In a new complaint brought by Facebook operations program manager Oscar Veneszee Jr. on behalf of himself and all other black workers at Facebook, employees are claiming that there has been a “pattern or practice of discrimination against Black employees, including in evaluations, promotions, and pay.”
On Monday, June 22, 2020, the United States Supreme Court issued a ruling in Liu v. Securities and Exchange Commission, 591 U.S. ___ (2020). In an 8-1 decision, the Supreme Court held that, in civil enforcement cases brought by the Securities and Exchange Commission, "[a] disgorgement award that does not exceed a wrongdoer's net profits and is awarded for victims is equitable relief permissible under [15 U.S.C.] §78u(d)(5)."
A ruling issued last week by the US District Court for the District of Maryland states that the federal government must face a lawsuit filed by the families of US citizen children whose parents have been denied coronavirus stimulus checks due to their status as undocumented immigrants. The court rejected the Department of Justice's arguments that federal officials are immune from constitutional claims arising from how Congress and the US Treasury Department decided to administer relief funds.
Two plaintiffs have filed a lawsuit against the City of Cincinnati, alleging violations of the First and Fourteenth Amendments arising from the curfew the City recently imposed in light of ongoing protests against police violence and systemic racism. The plaintiffs state that they wanted to participate in the protests, but did not for fear of being subjected to arrest or injury due to police use of tear gas, pepper projectiles, rubber bullets, and other displays of force.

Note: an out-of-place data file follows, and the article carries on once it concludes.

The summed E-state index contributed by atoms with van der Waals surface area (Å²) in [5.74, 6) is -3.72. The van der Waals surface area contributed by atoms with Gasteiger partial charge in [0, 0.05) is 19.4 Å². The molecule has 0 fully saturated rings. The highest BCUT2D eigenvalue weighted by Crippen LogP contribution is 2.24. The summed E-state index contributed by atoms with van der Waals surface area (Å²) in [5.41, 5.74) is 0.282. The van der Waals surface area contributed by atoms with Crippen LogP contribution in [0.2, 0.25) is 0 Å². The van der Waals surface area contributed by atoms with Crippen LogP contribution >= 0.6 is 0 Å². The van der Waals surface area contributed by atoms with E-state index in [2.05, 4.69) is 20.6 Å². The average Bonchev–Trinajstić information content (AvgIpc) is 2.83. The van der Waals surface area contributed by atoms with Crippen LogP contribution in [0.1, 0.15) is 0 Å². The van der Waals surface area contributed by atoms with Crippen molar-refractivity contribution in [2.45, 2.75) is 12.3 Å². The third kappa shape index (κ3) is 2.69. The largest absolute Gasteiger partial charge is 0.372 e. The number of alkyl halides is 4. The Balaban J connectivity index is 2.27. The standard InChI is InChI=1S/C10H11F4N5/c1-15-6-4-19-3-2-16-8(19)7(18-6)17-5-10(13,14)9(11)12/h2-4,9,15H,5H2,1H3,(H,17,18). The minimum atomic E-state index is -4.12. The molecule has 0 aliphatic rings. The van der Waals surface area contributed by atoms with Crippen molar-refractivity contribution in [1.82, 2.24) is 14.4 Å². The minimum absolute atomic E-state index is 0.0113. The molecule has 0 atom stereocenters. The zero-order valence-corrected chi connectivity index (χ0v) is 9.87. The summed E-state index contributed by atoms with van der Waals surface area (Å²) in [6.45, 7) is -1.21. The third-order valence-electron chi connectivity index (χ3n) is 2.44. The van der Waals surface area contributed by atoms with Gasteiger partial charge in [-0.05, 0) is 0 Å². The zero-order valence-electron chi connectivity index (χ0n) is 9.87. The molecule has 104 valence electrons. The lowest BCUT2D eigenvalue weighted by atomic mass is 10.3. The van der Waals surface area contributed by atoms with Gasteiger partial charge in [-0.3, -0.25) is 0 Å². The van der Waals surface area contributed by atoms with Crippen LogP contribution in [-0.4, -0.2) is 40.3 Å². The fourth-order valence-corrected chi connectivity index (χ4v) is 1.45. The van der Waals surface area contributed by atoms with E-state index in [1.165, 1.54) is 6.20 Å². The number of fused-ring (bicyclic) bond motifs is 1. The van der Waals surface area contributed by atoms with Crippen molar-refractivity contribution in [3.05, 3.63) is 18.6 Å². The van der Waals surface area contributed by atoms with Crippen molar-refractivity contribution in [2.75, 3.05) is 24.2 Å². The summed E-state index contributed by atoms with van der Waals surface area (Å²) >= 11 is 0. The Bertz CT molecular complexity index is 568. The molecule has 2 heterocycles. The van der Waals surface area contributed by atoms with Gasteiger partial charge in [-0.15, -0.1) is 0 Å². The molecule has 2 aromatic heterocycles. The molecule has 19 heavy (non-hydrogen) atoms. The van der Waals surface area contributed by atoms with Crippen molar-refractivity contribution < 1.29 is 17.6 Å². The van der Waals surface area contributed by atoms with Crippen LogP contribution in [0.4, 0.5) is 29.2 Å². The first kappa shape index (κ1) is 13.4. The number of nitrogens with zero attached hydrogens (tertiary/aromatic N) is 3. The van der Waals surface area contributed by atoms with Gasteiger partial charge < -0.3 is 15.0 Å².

The U.S. Congress plans to update the Digital Millennium Copyright Act later this year. A lengthy report produced by the U.S. Copyright Office suggests that this update may enhance protections for rights holders.
On Tuesday, May 19, 2020, a class action lawsuit was filed against the College Entrance Examination Board ("College Board") in the U.S. District Court, Central District of California. The lawsuit was filed on behalf of high school students who took Advanced Placement ("AP") testing online as a result of the shift to distance learning due to the COVID-19 pandemic.
Deloitte Consulting LLP has been sued by a group of Ohio residents in two proposed class actions after their personal information was compromised on state websites the company built to administer coronavirus-related unemployment benefits. Officials in Ohio, Colorado, and Illinois announced that applicant information including home addresses and social security numbers had been exposed to the public on these sites. The lawsuits have been filed in federal court in New York, as well as state court in Ohio.